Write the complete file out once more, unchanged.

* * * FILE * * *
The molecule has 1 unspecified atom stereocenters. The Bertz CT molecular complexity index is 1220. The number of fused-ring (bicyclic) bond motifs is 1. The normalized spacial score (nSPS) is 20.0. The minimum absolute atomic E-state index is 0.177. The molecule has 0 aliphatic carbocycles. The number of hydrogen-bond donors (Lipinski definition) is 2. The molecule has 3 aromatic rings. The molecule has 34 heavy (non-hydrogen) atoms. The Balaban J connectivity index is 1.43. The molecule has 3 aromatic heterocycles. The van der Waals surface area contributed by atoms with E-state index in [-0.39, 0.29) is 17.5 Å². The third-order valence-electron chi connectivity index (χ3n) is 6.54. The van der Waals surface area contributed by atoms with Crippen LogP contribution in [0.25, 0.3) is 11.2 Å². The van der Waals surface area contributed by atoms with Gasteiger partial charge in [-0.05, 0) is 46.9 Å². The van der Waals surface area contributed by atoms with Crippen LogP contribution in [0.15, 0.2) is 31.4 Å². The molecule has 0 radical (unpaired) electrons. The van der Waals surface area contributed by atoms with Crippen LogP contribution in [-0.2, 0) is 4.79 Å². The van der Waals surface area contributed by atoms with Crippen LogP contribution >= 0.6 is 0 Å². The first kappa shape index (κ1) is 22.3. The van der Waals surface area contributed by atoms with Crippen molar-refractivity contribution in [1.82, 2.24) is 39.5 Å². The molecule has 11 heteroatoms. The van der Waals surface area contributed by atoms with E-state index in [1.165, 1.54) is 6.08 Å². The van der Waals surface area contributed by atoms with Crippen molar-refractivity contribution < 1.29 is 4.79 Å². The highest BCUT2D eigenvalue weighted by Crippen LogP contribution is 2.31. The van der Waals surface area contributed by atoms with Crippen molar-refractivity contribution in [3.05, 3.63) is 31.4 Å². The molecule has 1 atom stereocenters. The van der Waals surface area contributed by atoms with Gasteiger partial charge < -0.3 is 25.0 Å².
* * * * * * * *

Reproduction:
The molecule has 1 unspecified atom stereocenters. The Bertz CT molecular complexity index is 1220. The number of fused-ring (bicyclic) bond motifs is 1. The normalized spacial score (nSPS) is 20.0. The minimum absolute atomic E-state index is 0.177. The molecule has 0 aliphatic carbocycles. The number of hydrogen-bond donors (Lipinski definition) is 2. The molecule has 3 aromatic rings. The molecule has 34 heavy (non-hydrogen) atoms. The Balaban J connectivity index is 1.43. The molecule has 3 aromatic heterocycles. The van der Waals surface area contributed by atoms with E-state index in [-0.39, 0.29) is 17.5 Å². The third-order valence-electron chi connectivity index (χ3n) is 6.54. The van der Waals surface area contributed by atoms with Crippen LogP contribution in [0.25, 0.3) is 11.2 Å². The van der Waals surface area contributed by atoms with Gasteiger partial charge in [-0.05, 0) is 46.9 Å². The van der Waals surface area contributed by atoms with Crippen LogP contribution in [0.15, 0.2) is 31.4 Å². The molecule has 0 radical (unpaired) electrons. The van der Waals surface area contributed by atoms with Crippen LogP contribution in [-0.2, 0) is 4.79 Å². The van der Waals surface area contributed by atoms with Crippen LogP contribution >= 0.6 is 0 Å². The first kappa shape index (κ1) is 22.3. The van der Waals surface area contributed by atoms with Crippen molar-refractivity contribution in [1.82, 2.24) is 39.5 Å². The molecule has 11 heteroatoms. The van der Waals surface area contributed by atoms with E-state index in [1.165, 1.54) is 6.08 Å². The van der Waals surface area contributed by atoms with Crippen molar-refractivity contribution < 1.29 is 4.79 Å². The highest BCUT2D eigenvalue weighted by Crippen LogP contribution is 2.31. The van der Waals surface area contributed by atoms with Crippen molar-refractivity contribution in [3.05, 3.63) is 31.4 Å². The molecule has 1 atom stereocenters. The van der Waals surface area contributed by atoms with Gasteiger partial charge < -0.3 is 25.0 Å².